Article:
Today many parents are faced with the reality that their children must to go through school security, pass through metal detectors, and have their belongings searched for weapons before they can even begin the learning process. I know this from personal experience. I have friends who are parents considering homeschooling their children because of the level of fear they have for their children’s safety while at school. Now that bullying has become a national concern, task forces have been formed to help minimize and de-escalate situations within school.

Many schools across the nation, as well as my own high school, have police satellite stations set up on school property and police patrolling the school premises. Efforts within the education system are being made to try to minimize the new techniques students use in bullying. For example, some teachers do not allow cell phones in classrooms and some schools make their students sign their cell phones in and out of the main office on a daily basis. Schools have gone so far as to block social networks from all educational computers n school premises. As we continue to fight and monitor bullying within the U. S. School System, cities and states are also taking measures to let parents, students, and citizens know that bullying has evolved but will not be tolerated in any form that hurts our children. In closing, I feel that bullying has progressively gotten worse over the years, but the American publ ic has determined that now is the time to say “NO” to bullying in the U. S. School System because the reality is that it has gotten worse over the years.


Final Topic: Saying “NO” To Bullying In The U. S. School System The Hazelden Foundation (2011). What is Bullying? Definition, Statistics & Information on Bullying. Retrieved from OLWEUS: Bullying Prevention Program , www. olweus. org Kathy Knoll (2000-2001). Bullying Statistics. Retrieved from The Bureau Of Justice: School Crime and Safety, www. paswcack. k12. nj. us McKenna,M; Hawk,E & Mullen,J & Hertz,M. (2011). Bullying Among Middle School and High School Students-Massachusetts, 2009.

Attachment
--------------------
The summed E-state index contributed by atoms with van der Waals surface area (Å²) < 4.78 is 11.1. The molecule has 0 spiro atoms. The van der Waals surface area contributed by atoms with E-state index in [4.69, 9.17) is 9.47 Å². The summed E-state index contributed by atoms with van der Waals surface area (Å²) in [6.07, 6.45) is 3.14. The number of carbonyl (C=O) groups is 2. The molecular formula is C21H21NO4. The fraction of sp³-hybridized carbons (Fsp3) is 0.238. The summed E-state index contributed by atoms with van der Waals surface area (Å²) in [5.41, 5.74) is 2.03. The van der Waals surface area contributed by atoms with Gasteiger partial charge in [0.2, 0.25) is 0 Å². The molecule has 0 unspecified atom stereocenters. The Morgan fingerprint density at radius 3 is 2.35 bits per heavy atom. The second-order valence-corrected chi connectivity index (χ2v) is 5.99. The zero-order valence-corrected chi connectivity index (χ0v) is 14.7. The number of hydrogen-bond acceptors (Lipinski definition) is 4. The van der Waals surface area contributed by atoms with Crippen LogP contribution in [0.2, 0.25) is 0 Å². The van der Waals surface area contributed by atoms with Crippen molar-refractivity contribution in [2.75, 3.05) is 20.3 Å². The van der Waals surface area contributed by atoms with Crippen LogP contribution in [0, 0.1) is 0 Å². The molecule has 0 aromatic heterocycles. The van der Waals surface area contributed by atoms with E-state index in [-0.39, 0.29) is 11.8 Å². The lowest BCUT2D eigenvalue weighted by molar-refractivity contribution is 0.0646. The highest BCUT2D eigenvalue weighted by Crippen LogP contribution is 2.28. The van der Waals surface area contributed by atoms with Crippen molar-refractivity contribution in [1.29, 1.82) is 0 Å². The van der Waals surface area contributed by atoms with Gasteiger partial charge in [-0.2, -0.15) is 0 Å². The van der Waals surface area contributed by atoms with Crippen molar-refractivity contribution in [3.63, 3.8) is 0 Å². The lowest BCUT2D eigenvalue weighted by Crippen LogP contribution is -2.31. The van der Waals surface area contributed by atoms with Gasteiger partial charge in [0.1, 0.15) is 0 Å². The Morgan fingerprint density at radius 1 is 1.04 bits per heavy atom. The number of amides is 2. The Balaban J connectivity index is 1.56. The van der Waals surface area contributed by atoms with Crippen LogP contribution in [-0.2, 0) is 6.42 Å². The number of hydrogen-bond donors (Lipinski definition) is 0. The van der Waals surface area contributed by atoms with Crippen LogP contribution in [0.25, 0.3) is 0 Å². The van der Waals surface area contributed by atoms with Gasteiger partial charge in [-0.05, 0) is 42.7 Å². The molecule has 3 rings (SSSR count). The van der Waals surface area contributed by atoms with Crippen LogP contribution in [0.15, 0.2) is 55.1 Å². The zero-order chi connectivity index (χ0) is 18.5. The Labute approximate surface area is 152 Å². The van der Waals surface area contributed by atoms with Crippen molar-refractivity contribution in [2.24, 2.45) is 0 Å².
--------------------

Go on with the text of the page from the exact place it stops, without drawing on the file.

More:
MMWR. Morbidity and Mortality Weekly Report vol. 60 (15), 465-471. Retrieved from www. search. proquest. com. wf2dnvr8. webfeat. org Hymel S. & Swearer S. (2011). Bullying Special Edition Contributor; Bullying: An Age –old Problem That Needs New Solutions. Retrieved from www. education. com/print/billying-about-power-and -abuse-of-power Teen Violence Statistics: Effects Of Bullying. (2011). Retrieved from www. teenviolencestatistics. com/effects-of-billying. tml Sandra Graham (2011). Some Myths and Facts about Bullies and Victims. Retrieved from www. Education. com/bullying-myths-facts/ School Bullying and Teasing Statistics: Teen Bullying. (2011, April/May). Retrieved from www. familyfirstaid. org/bullying. html Brendgen, Mara (2011). Bullying Special Edition Contributor; Shoving, Gossip and Beyond: How Environment Shapes Bullies. Retrieved from www. education. com/bullying-physical-social-aggression

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Saying No to Bullying in the School System. (2020, Jun 02). Retrieved from

Saying No to Bullying in the School System